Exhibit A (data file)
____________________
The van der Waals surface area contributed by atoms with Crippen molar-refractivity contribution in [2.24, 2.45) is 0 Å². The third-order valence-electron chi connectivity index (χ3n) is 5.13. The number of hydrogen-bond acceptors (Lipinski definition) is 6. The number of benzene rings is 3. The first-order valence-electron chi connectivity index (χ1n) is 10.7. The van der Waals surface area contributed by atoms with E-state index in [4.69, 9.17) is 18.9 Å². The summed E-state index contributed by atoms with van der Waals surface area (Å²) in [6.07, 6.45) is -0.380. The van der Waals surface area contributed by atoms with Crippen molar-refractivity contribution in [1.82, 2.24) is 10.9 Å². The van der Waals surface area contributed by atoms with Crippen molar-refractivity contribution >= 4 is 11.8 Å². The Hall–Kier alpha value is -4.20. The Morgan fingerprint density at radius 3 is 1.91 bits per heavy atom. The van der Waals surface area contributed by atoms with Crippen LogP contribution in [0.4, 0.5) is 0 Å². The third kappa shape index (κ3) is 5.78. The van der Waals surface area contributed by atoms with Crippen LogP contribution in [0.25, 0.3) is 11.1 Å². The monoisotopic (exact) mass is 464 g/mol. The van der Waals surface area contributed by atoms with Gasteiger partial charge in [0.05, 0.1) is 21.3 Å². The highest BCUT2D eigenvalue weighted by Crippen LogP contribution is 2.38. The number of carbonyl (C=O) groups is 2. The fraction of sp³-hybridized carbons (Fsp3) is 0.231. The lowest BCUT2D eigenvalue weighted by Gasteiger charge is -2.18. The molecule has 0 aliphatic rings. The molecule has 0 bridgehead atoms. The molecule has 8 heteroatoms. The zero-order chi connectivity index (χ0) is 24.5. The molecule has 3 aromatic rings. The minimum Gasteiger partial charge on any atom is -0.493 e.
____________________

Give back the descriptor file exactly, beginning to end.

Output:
The van der Waals surface area contributed by atoms with Crippen molar-refractivity contribution in [2.24, 2.45) is 0 Å². The third-order valence-electron chi connectivity index (χ3n) is 5.13. The number of hydrogen-bond acceptors (Lipinski definition) is 6. The number of benzene rings is 3. The first-order valence-electron chi connectivity index (χ1n) is 10.7. The van der Waals surface area contributed by atoms with E-state index in [4.69, 9.17) is 18.9 Å². The summed E-state index contributed by atoms with van der Waals surface area (Å²) in [6.07, 6.45) is -0.380. The van der Waals surface area contributed by atoms with Crippen molar-refractivity contribution in [1.82, 2.24) is 10.9 Å². The van der Waals surface area contributed by atoms with Crippen molar-refractivity contribution >= 4 is 11.8 Å². The Hall–Kier alpha value is -4.20. The Morgan fingerprint density at radius 3 is 1.91 bits per heavy atom. The van der Waals surface area contributed by atoms with Crippen LogP contribution in [0.4, 0.5) is 0 Å². The third kappa shape index (κ3) is 5.78. The van der Waals surface area contributed by atoms with Crippen LogP contribution in [0.25, 0.3) is 11.1 Å². The monoisotopic (exact) mass is 464 g/mol. The van der Waals surface area contributed by atoms with Gasteiger partial charge in [0.05, 0.1) is 21.3 Å². The highest BCUT2D eigenvalue weighted by Crippen LogP contribution is 2.38. The number of carbonyl (C=O) groups is 2. The fraction of sp³-hybridized carbons (Fsp3) is 0.231. The lowest BCUT2D eigenvalue weighted by Gasteiger charge is -2.18. The molecule has 0 aliphatic rings. The molecule has 0 bridgehead atoms. The molecule has 8 heteroatoms. The zero-order chi connectivity index (χ0) is 24.5. The molecule has 3 aromatic rings. The minimum Gasteiger partial charge on any atom is -0.493 e.